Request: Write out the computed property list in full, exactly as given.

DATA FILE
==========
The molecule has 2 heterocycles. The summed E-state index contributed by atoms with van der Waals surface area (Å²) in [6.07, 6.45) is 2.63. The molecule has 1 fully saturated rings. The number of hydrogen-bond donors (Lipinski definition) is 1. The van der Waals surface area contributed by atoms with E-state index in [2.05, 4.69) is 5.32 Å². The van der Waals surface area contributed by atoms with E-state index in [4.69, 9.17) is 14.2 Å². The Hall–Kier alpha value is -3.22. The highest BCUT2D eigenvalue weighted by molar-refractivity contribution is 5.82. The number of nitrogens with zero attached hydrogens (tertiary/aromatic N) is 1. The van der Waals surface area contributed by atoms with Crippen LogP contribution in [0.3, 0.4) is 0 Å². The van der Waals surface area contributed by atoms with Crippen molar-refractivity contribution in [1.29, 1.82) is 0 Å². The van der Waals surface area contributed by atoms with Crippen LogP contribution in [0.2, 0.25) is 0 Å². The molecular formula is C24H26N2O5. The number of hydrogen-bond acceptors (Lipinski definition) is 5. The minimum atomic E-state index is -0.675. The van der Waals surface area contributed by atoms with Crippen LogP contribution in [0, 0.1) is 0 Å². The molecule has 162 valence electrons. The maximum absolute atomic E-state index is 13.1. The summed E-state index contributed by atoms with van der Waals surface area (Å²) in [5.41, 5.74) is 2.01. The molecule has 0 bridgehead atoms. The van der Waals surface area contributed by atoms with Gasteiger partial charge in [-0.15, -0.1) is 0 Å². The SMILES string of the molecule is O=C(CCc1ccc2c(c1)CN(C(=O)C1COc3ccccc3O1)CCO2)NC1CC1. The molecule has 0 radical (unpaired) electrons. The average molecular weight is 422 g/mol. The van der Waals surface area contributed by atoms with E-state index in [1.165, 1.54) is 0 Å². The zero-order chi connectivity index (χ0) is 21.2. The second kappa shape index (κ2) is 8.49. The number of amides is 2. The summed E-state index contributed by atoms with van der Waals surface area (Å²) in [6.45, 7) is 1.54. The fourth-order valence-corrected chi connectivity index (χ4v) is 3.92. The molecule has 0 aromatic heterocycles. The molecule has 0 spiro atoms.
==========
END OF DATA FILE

The molecule has 2 heterocycles. The summed E-state index contributed by atoms with van der Waals surface area (Å²) in [6.07, 6.45) is 2.63. The molecule has 1 fully saturated rings. The number of hydrogen-bond donors (Lipinski definition) is 1. The van der Waals surface area contributed by atoms with E-state index in [2.05, 4.69) is 5.32 Å². The van der Waals surface area contributed by atoms with E-state index in [4.69, 9.17) is 14.2 Å². The Hall–Kier alpha value is -3.22. The highest BCUT2D eigenvalue weighted by molar-refractivity contribution is 5.82. The number of nitrogens with zero attached hydrogens (tertiary/aromatic N) is 1. The van der Waals surface area contributed by atoms with Crippen LogP contribution in [0.3, 0.4) is 0 Å². The van der Waals surface area contributed by atoms with Crippen molar-refractivity contribution in [1.29, 1.82) is 0 Å². The van der Waals surface area contributed by atoms with Crippen LogP contribution in [0.2, 0.25) is 0 Å². The molecular formula is C24H26N2O5. The number of hydrogen-bond acceptors (Lipinski definition) is 5. The minimum atomic E-state index is -0.675. The van der Waals surface area contributed by atoms with Crippen LogP contribution in [0, 0.1) is 0 Å². The molecule has 162 valence electrons. The maximum absolute atomic E-state index is 13.1. The summed E-state index contributed by atoms with van der Waals surface area (Å²) in [5.41, 5.74) is 2.01. The molecule has 0 bridgehead atoms. The van der Waals surface area contributed by atoms with Gasteiger partial charge in [-0.15, -0.1) is 0 Å². The SMILES string of the molecule is O=C(CCc1ccc2c(c1)CN(C(=O)C1COc3ccccc3O1)CCO2)NC1CC1. The molecule has 0 radical (unpaired) electrons. The average molecular weight is 422 g/mol. The van der Waals surface area contributed by atoms with E-state index in [1.165, 1.54) is 0 Å². The zero-order chi connectivity index (χ0) is 21.2. The second kappa shape index (κ2) is 8.49. The number of amides is 2. The summed E-state index contributed by atoms with van der Waals surface area (Å²) in [6.45, 7) is 1.54. The fourth-order valence-corrected chi connectivity index (χ4v) is 3.92. The molecule has 0 aromatic heterocycles. The molecule has 0 spiro atoms.